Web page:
EU to Still Provide 55 Billion Euros in Export Supports
The US and EU have deceived the developing world in this Ministerial.
Whilst loud on rhetoric about "Development", this has descended into a Doha
Cuts to Export Subsidies Amounts to No Change
On export subsidies, the EC is extracting a high price, in return for doing
nothing. A large proportion of EU supports go into subsidizing exports.
However, only a small part is classified as export subsidies.
Most fall into the WTO-legal "Green Box" which has escaped disciplines in
the current negotiations.
55 billion Euros provided by the EU annually are trade distorting. This
will remain even if export subsidies are phased out. Today, export
subsidies only make up 3 billion Euros. There are still 47 billion trade
distorting supports which are falsely classified as WTO legal in the Green
Box. By 2013, export subsidies would have been reduced to 1 billion Euros
as a result of the 2003 reform of the Common Agriculture Policy (CAP),
whilst 49 billion would still be provided under the WTO Green Box.
There is no reduction in the overall cuts in domestic supports. Nor is
there reduction of cuts in trade distorting supports. Export subsidies are
being phased out, but hidden export subsidies housed in the Green Box, and
will replace export subsidies.
Locking in US, EU Subsidies
There are no cuts in domestic supports. In fact, the text, stating that
there is "some convergence" on cuts in domestic supports completely lets
the US and EU off the hook. It implies acceptance of US and EU offers (in
October), which did not cut into their real supports, but legitimized the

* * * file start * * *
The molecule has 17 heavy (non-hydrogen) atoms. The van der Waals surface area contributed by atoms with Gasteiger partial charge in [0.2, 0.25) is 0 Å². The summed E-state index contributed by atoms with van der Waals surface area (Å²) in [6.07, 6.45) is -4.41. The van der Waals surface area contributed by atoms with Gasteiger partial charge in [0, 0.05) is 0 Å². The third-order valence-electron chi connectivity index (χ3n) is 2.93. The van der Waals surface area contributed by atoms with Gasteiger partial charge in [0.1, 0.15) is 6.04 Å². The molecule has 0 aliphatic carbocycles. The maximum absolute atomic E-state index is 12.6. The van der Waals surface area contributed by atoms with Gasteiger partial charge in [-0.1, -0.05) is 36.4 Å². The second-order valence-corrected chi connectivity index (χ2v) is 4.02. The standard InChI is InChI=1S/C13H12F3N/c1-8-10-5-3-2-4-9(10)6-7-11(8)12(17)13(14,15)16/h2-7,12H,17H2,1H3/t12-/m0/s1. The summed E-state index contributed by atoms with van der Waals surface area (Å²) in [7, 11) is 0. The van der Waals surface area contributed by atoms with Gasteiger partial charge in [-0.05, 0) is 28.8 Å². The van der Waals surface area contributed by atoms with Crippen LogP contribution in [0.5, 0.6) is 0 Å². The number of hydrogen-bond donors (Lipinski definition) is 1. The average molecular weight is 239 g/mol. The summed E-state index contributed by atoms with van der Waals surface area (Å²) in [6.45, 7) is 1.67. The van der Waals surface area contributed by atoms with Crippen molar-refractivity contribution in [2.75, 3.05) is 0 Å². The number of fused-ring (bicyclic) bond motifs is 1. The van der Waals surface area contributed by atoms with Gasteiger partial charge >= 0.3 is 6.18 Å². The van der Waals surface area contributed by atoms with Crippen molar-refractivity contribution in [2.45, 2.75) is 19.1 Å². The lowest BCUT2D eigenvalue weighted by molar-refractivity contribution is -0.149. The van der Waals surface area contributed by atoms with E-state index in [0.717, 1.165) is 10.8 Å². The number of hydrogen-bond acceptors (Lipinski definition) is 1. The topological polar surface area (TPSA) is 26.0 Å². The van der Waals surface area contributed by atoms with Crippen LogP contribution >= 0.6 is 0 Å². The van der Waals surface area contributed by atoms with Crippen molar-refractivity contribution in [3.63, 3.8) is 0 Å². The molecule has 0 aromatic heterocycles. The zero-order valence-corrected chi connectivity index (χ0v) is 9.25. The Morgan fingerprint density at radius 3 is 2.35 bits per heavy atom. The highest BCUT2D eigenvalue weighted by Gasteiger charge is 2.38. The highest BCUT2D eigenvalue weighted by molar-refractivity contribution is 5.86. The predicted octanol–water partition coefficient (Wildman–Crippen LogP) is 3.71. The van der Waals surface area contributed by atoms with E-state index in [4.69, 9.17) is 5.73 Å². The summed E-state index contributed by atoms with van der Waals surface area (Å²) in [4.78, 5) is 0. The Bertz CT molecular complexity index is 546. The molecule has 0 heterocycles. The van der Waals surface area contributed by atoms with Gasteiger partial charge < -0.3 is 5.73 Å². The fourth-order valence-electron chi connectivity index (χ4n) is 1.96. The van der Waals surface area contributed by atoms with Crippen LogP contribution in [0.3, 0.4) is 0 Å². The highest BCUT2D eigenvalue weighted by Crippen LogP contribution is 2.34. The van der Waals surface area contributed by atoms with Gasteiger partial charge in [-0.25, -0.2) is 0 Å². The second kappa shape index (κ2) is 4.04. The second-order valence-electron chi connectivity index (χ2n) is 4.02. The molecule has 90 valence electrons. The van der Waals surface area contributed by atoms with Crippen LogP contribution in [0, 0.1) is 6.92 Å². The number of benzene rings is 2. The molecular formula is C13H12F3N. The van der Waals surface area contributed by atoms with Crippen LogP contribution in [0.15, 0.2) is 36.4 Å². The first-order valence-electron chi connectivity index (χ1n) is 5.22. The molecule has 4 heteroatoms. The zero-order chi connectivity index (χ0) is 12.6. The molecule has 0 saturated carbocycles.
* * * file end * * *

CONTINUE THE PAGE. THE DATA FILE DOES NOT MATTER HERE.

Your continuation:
supports they give to their farmers. There will not be an end to dumping
in rice, beef, diary, maize, soya or cotton.
Says Aileen Kwa of Focus on the Global South, "This has been a deceitful
exercise. US and EU have lied their way through these negotiations, whilst
crafting the rules that reinforce their system of subsidization that is
depressing world prices and displacing small farmers in the South".
EU has offered to cut trade distorting domestic supports by 70% and the US
by 60%. However, these supports only cut into money they do not currently
provide. It does not cut into their present applied levels.
EU subsidies of 90 billion Euros will be retained, and US subsidies of
US$74 billion will still be in place. This agreement will have grave
implications for the cotton farmers.
Giving Nothing, Grabbing Developing Country Markets in Services
This is a completely hollow agriculture package. Yet the developing world
have been asked to swallow the bitter pill of opening up aggressively in
services. The US and EU want aggressive sectoral negotiations to take place
after Hong Kong in finance, telecommunications, distribution, education,
postal services, computer and business services etc. They want the
developing countries to accept a set of rules in each of these sectors that
will allow foreign investors the same rights as local suppliers, and the
complete opening of domestic services markets.
Sectoral negotiations will be the big win – in distribution, Walmart and
Carrefour will have markets opened to them. In computer and business
services, IBM, in postal /express delivery, DHL and IPS, in finance, the
winners are the major banks of the US and EU, in energy, Haliburton.
A sectoral negotiation in distribution, for instance, means that countries
will be coerced or strongly pressured into allowing the entry of
hypermarkets and removing any existing regulation that limits such entry.
The losers are the poor in developing countries that sell their produce on
the road sides, local markets or small retail shops. Their livelihoods
will be at stake.
Implications for Developing Countries
According to Kwa, "For the African and Caribbean countries, even for most
in Latin America, increased unemployment and poverty will result from this
Ministerial, in agriculture, industry and in the services sectors."
Focus in the Global South: www.focusweb.org